El Mal Querer Tour, named after her latest album, will come to Los Angeles on April 17 in between her Coachella performances. Then she'll play San Francisco on April 22, New York on April 30 and close out in Toronto on May 2.

 

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"I’m so happy to announce my first solo North American tour dates," the singer tweeted.

Rosalía won Best Alternative Song and Best Fusion/ Urban Interpretation at the 19th Latin GRAMMY Awards in November and has been praised for bringing flamenco to the limelight with her hip-hop and pop beats. During her acceptance speech she gave a special shout-out to female artists who came before her, including Lauryn Hill and Bjork. 

Rosalía has been getting some love herself lately, most notably from Alicia Keys, who gave the Spanish star a shout-out during an acceptance speech, and Madonna, who featured her on her Spotify International Women's Day Playlist. 

Tickets for the tour go on sale March 22. For more tour dates, visit Rosalía's website.

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Listen: Tame Impala Release New Track "Patience"

Kevin Parker of Tame Impala

Photo: Rick Kern/WireImage

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Listen: Tame Impala Release New Track "Patience"

It's been four years since we've heard new music from Tame Impala, but their new release has come just in time for festival season

GRAMMYs/Mar 23, 2019 - 12:08 am

Tame Impala have released a new single appropriately called "Patience." The GRAMMY-nominated music project by Australian singer and musician Kevin Parker had not released any new tracks since 2015's Currents.

The long-awaited latest release embodies the exact feeling of having to wait for something: "Has it really been that long? / Did I count the days wrong? ... I've been waiting here / Waiting for the day to come," Parker's soft voice sings on the track featuring an equally soft piano. 

Parker, who has come to fame for the psychedelic, dreamy pop sound he shares as Tame Impala, teased the single on Instagram last night. "New track. 1 hour. Speakers/headphones people," the post said. 

He and his touring band will be headlining Coachella and Lollapalooza this year and starting a U.S. tour after the Indio, Calif. dates. He said that he would like to release a new album by mid-2019.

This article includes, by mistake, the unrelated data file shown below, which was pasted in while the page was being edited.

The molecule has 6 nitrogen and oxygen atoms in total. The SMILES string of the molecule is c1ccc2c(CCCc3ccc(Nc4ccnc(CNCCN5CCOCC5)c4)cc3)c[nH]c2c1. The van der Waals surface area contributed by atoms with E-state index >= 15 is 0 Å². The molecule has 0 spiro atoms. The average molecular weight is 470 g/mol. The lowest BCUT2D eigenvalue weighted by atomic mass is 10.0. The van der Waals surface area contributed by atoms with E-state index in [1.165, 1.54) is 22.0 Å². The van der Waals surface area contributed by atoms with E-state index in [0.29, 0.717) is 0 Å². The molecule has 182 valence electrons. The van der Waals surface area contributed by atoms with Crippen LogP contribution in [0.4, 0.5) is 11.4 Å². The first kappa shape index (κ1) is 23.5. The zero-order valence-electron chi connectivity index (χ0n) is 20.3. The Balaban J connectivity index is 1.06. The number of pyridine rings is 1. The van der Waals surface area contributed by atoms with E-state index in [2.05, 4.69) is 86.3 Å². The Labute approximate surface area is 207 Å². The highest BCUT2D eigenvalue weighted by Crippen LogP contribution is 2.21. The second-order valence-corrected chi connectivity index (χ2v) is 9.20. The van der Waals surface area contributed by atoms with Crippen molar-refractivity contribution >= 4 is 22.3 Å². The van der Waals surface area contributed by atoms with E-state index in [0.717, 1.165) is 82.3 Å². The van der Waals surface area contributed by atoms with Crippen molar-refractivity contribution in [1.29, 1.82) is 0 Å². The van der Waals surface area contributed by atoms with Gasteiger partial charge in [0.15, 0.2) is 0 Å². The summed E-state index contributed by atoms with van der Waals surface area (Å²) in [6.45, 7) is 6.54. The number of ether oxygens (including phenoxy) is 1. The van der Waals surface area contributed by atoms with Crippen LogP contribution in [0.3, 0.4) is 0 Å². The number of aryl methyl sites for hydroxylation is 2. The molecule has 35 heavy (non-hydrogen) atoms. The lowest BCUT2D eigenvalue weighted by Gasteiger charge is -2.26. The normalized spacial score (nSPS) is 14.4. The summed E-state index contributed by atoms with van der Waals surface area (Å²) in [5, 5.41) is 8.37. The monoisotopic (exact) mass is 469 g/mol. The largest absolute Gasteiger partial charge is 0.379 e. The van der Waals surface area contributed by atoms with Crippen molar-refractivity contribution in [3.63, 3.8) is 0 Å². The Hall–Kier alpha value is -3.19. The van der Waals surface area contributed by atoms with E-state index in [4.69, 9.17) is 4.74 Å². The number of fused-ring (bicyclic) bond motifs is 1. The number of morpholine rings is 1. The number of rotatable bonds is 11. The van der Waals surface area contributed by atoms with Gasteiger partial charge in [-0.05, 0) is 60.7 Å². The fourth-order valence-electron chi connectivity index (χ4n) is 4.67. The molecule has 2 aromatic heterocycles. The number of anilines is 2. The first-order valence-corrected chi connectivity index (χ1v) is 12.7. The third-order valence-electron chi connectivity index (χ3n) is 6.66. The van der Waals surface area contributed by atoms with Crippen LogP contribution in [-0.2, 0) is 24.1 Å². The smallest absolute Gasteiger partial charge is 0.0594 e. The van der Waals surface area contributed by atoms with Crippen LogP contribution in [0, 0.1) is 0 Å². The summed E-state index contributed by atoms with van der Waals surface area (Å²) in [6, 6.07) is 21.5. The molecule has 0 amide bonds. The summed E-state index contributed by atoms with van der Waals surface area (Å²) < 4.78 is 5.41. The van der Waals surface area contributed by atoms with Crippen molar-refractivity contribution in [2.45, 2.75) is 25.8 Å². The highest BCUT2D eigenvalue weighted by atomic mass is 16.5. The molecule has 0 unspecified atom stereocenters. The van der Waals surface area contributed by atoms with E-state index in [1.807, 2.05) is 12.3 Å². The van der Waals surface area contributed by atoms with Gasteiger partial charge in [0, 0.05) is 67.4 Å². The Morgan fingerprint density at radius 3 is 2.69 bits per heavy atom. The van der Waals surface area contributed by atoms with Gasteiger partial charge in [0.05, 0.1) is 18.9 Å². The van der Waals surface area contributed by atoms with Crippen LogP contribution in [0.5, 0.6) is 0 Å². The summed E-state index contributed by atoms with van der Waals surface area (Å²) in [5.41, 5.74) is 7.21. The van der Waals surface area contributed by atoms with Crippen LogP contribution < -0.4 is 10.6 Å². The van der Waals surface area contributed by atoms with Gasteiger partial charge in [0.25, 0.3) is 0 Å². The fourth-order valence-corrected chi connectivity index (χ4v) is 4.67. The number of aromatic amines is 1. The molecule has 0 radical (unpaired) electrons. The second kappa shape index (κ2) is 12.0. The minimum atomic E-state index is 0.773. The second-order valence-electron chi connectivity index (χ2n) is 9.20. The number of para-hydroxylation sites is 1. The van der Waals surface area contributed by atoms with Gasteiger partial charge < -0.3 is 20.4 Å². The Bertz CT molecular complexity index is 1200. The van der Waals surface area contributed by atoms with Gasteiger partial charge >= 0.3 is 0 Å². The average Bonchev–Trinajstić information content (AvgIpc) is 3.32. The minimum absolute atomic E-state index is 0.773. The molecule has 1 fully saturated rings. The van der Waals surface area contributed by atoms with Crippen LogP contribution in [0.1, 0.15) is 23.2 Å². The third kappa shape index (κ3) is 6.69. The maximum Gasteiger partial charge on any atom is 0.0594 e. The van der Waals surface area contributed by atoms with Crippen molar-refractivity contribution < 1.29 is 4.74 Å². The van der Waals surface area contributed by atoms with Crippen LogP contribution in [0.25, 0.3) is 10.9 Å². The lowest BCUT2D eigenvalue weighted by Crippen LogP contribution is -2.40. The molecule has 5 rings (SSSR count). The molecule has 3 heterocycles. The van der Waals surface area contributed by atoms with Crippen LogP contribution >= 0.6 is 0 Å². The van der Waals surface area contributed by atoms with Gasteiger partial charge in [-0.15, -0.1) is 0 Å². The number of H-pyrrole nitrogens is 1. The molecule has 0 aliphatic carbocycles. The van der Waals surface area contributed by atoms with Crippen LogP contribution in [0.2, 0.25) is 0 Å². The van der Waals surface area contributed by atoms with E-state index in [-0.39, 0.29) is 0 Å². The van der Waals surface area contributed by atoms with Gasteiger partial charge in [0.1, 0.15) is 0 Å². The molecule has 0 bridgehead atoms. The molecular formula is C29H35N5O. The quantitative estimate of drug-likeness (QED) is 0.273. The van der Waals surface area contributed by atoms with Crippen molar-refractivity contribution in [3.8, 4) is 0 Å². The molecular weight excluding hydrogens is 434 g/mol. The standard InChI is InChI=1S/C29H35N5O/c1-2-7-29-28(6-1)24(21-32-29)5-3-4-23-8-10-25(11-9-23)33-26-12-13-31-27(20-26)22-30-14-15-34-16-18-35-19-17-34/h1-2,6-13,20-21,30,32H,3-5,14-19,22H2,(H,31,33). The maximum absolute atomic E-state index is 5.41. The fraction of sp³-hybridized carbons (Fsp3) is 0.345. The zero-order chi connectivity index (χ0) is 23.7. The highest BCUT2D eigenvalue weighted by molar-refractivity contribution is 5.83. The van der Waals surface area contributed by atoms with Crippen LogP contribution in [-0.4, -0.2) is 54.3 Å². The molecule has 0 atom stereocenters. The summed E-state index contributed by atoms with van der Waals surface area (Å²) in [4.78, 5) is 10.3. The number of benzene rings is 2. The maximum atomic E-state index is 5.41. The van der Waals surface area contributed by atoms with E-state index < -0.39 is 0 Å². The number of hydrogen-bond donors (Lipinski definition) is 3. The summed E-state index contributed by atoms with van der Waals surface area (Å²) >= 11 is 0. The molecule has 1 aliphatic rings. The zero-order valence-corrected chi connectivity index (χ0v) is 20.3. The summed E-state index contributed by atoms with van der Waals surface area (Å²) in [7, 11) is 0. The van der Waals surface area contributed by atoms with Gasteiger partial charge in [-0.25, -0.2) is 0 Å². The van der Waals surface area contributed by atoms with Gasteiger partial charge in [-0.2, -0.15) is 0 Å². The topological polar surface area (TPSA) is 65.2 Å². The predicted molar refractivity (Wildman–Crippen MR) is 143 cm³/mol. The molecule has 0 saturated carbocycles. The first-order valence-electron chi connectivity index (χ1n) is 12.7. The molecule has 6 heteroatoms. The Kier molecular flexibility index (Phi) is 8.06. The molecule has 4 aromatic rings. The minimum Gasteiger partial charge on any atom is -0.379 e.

"I'd be really disappointed if we didn't have something out by then." Parker told Matt Wilkinson on Beats 1. "I love playing the songs live, I love playing Currents songs I love playing Lonerism songs and everything but I think I'm ready to play some other songs live."

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Lila Downs Announces New Album Paying Tribute To The Chile Pepper, Releases Tour Info

Lila Downs 

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Lila Downs Announces New Album Paying Tribute To The Chile Pepper, Releases Tour Info

The announcement was made with the release of the first single, a cover of the Peruvian cumbia classic "Cariñito"

GRAMMYs/Apr 11, 2019 - 04:42 am

GRAMMY-winning singer/songwriter Lila Downs, known for her eclectic mixture sounds from Mexico and beyond, has announced that her latest album, Al Chile, will pay tribute to the chile pepper and will drop May 3. The news came with the release of the first single, "Cariñito."

Al Chile, produced by the GRAMMY-nominated DJ and producer Camilo Lara (Mexican Institute of Sound) and mixed by Mario Caldato Jr., who has worked with the Beastie Boys and Jack Johnson, is not a joke; it sincerely shows love for the fruit. 

"Yes, the music is a tribute to the fruit that causes us so much craving and suffering, but that we really love!" Downs said in a statement. "We fry the chile, add beats from the city, then saxophones, trumpets and drums from the Mexican coast to keep the dance going. The village and the city are united by the same beat. With a mezcal in hand, we dream of a place with a palm tree where one falls in love and reflects."

The first single is Down's take on a Peruvian cumbia classic. The singer also released dates for the album's supporting tour that will take her to Los Angeles' Walt Disney Concert Hall, New York City, Seattle and other cities across the U.S.

For more information on the tour, visit Downs' website